Saturday, March 15, 2014

Intellectual Property Cases Are High On Supreme Court’s To-Do List

By Dineen Pashoukos Wasylik

The Supreme Court this term is hearing a record high of eight intellectual property cases ― 11.4 percent of the court’s docket, according to Reuters.  Be on the lookout for decisions in the following important cases:


American Broadcasting Companies, Inc. v. Aereo, Inc., No. 13-461: The issue presented is whether a company “publicly performs” a copyrighted television program when it retransmits a broadcast of that program to thousands of paid subscribers over the Internet. Oral argument is set for April 22. 

Petrella v. Metro-Goldwyn-Mayer, Inc., No. 12-1315.  The court heard argument on January 21 in this case, which considers whether the defense of laches can apply to copyright claims brought within the statute of limitations. The plaintiff’s claim was decades old, but she only sought damages for the most recent three years. At oral argument in February, the court seemed skeptical of the limited claim.


Limelight Networks, Inc. v. Akamai Techs., Inc., No. 12-786.  Can one induce patent infringement if there is no underlying direct infringement? This so-called “divided infringement” has become more of an issue as patent owners struggle to enforce patents applicable to the Internet. The court is scheduled to hear argument on April 30.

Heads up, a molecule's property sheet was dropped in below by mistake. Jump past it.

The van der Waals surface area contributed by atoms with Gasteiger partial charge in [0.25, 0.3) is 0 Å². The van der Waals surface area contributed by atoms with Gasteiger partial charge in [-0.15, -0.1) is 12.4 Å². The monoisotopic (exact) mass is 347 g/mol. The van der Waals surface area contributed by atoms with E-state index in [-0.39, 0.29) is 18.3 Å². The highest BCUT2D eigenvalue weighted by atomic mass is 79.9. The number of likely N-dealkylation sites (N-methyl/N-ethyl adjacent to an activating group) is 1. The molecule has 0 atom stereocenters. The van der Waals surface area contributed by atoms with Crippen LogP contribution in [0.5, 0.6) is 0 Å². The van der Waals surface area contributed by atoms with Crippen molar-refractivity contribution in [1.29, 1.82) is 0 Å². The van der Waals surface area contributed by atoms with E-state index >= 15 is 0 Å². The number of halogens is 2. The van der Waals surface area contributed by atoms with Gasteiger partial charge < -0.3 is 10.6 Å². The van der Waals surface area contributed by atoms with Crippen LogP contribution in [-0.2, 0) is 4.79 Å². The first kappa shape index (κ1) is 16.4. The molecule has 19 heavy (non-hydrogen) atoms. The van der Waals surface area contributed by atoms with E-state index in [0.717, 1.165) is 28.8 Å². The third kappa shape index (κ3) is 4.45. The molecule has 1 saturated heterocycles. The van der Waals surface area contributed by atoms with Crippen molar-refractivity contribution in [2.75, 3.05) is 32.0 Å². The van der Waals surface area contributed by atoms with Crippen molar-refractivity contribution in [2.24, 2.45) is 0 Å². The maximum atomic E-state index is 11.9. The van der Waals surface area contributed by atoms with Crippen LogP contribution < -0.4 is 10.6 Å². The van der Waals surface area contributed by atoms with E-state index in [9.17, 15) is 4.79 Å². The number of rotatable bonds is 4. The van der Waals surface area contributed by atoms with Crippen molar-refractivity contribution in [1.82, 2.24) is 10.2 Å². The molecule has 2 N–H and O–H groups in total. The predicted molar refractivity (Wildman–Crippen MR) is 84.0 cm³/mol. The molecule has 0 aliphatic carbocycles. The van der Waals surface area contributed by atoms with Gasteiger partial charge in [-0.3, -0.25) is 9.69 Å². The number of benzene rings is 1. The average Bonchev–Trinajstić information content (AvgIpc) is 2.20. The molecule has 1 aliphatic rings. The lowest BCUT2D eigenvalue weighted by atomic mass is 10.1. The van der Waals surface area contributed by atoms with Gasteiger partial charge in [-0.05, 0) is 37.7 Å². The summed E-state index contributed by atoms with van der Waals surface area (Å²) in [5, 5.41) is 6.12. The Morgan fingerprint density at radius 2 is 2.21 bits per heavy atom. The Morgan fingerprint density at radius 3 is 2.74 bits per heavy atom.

Highmark, Inc. v. Allcare Management Sys., Inc., No. 12-1163; and Octane Fitness v. ICON Health and Fitness, No. 12-1184.  In both Highmark and Octane, the court is considering the application of the exceptional-case finding under 35 U.S.C. § 285. Both petitioners are defendants arguing that the Federal Circuit is too rigid in its application of the standard, depriving prevailing defendants of attorneys’ fees awards to which petitioners argue they should be entitled. Oral argument was held February 26.  The decision has the potential to affect trademark cases as well, since the Lanham Act also uses an “exceptional-case” standard.

Medtronic, Inc. v. Boston Scientific Corp., No. 12-1128. In the only IP case so far to have an issued decision, the Supreme Court unanimously reversed the Federal Circuit on the issue of who bears the burden of proof when a licensee seeks a declaratory judgment against a patentee to establish that its products do not infringe the licensed patent. The court ― in an opinion strongly admonishing the Federal Circuit for failing to apply “simple legal logic” ― held that the patentee bears the burden of persuasion on the issue of infringement.

Nautilus v. Biosig Instruments, No. 13-369.  In Nautilus, the court will wrestle with the issue of how definite and precise a patent claim must be to constitute a valid claim. The case promises to be important to patent litigators and prosecutors alike. The court is scheduled to hear argument on April 28.

POM Wonderful LLC v. The Coca Cola Co., No. 12-761. POM Wonderful requires the court to clarify the intersection between the Lanham Act’s unfair and deceptive trade practices provisions and the Food and Drug Administration’s labeling requirements. Can a private party challenge an FDA-compliant label under the Lanham Act? Oral argument is scheduled for April 21.